Disney Pulls TV Channels From Vietnam, Govt. “Concerned” Piracy Will Run Riot

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A newspaper run by the Communist Party of Vietnam is reporting the “disappearance” of a number of popular channels from pay TV packages. Citing National Geographic and Nat Geo Wild as examples, the paper notes they're owned by Disney. Vietnam's Ministry of Information and Communications is said to be "concerned" that the withdrawal will allow piracy to run rampant in Vietnam. Multiple high-level trade reports in the U.S. note that piracy has been rampant for years.

disneyGiven the sheer scale and reach of pirate sites either operated from Vietnam, or with direct connections to Vietnam, describing the country as a global piracy problem wouldn’t be a stretch.

After being briefed by Hollywood for the umpteenth time, that’s certainly the view of the United States government. Yet despite reported progress, including an overhaul of Vietnam’s copyright laws and promises to crack down on piracy, including the formation of a specialist anti-piracy unit, nothing has had any visible effect.

However, turn off a few legal TV channels inside Vietnam and suddenly piracy is a real concern.

International Pay TV Channels Withdraw

Sài Gòn Giải Phóng, a media outlet owned by the Communist Party of Vietnam, published a report yesterday claiming that during October and November, TV channels “disappeared” from pay TV subscription packages. National Geographic and Nat Geo Wild were named specifically along with their owner, Disney.

Other channels under the same ownership including Fox Movies, Fox Sports, Disney Channel and Disney Junior, were previously withdrawn, the paper reported.

To explain the exodus, the article cites Nguyen Thanh Lam, Vietnam’s Deputy Minister of Information and Communications. He says that film companies and other entertainment content businesses, Disney included, believe that traditional television has run its course and video-on-demand services are the future.

Since launching the Disney+ service, the article continues, Disney has begun to put everything it has onto the platform; it even had a message during the service’s launch ceremony: “Goodbye cable TV.”

Disney+ is indeed widely available; Aladdin and Anastasia can be viewed in Algeria and Albania, Bambi and Bagheera in Bosnia and Herzegovina. Unfortunately nothing for Vietnam, though, since Disney+ isn’t available there.

The article stresses the entire Southeast Asian market has seen international TV companies withdraw content but according to recent data, Disney+ is available in Indonesia, Malaysia, Philippines, Singapore and Thailand.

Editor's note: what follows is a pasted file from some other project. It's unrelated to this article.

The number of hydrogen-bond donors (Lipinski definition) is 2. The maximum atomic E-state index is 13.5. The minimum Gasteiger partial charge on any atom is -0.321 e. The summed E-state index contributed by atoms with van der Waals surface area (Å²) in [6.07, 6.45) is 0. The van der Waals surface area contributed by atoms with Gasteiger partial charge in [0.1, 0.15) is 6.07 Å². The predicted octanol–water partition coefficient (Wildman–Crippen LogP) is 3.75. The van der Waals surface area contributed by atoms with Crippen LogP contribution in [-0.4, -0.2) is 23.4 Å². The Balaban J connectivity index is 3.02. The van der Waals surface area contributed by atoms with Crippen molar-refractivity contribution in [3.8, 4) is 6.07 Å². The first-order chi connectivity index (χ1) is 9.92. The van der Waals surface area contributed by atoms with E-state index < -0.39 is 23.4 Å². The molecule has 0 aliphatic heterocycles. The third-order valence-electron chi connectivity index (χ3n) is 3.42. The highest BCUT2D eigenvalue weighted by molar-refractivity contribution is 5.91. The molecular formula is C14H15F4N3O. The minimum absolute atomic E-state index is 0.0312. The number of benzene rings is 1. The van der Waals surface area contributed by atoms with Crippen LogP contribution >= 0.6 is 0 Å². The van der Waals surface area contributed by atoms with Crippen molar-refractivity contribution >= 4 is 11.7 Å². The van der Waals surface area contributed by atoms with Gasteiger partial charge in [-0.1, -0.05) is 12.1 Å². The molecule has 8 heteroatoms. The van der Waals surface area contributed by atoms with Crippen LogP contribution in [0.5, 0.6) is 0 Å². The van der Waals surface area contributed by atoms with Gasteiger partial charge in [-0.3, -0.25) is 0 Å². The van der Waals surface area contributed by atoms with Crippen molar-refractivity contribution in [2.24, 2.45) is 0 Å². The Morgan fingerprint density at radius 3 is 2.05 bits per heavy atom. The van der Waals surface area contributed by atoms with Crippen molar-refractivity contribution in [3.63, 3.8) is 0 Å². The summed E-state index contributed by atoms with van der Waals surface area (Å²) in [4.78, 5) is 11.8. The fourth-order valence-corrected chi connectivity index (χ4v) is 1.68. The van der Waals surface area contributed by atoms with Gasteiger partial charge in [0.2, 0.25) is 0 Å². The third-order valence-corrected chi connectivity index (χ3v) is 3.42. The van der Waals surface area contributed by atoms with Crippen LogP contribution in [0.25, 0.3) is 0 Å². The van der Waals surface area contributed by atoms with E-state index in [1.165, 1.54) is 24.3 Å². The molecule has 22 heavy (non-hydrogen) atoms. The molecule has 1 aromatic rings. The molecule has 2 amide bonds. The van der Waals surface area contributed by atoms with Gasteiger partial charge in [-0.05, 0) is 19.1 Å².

As things stand, there’s no real option to view the lost channels in Vietnam anymore, at least not legally.

Vietnam’s Government Voices Piracy Concerns

The theory that making content legally available is the only way to ensure legal sales appears clear to Vietnam’s government. The last thing a market needs is a gap opening up for pirates to exploit, as the article explains:

According to the Ministry of Information and Communications, although the withdrawal from the pay cable TV market in Vietnam is due to a change in the business orientation of the above channels, this also raises many concerns about the gap that these channels will leave behind. What is left is an opportunity for pirates, pirated websites, and illegal profits to run rampant when people’s need to watch sports, watch movies, listen to music….is very large

To show the scale of the demand, the article cites figures compiled by the Ministry of Information and Communications. As of October 2023, the number of pay TV subscribers in Vietnam reached 18.7 million, an increase of 12.3% over the same period last year. Pay TV revenue as of the third quarter of 2023 had reached VND 7,500 billion ($307.5 million), up 1.4% over the same period in 2022.

The government is apparently seeking recommendations on which companies can step in to fill the pay TV gap; it also appears to be painting the loss as an opportunity.

“From a positive perspective, the withdrawal of international television channels is also an opportunity for domestic television channels to have more customers,” the Communist Party-owned publication notes. “Besides, if people continue to support pirated websites, businesses providing official services will no longer buy copyrighted content at high costs – something that happened in the past. At that time, people will also be disadvantaged.”

If Only Someone Could Do Something

Regardless of the overt or underlying reasons for withdrawing the channels, entertainment companies have a primary mission to generate profit and if a business is profitable in certain regions or product areas, those are only discarded for exceptional reasons. There are significant problems in Vietnam regarding the country’s Cinema Law (report, page 10 (pdf)) but the piracy problem never gets any better.

When Vietnam did conduct some kind of crackdown, the focus wasn’t on U.S. content being pirated and then distributed all over the world, it was on pirated sports content from overseas being consumed inside the country. Blocking a reported 1,000 sites presented few problems for the authorities then.

Yet according to the U.S. Department of Trade, despite Vietnam being host to the world’s “most egregious piracy sites” there is no clear or effective enforcement path available against these sites or their operators.


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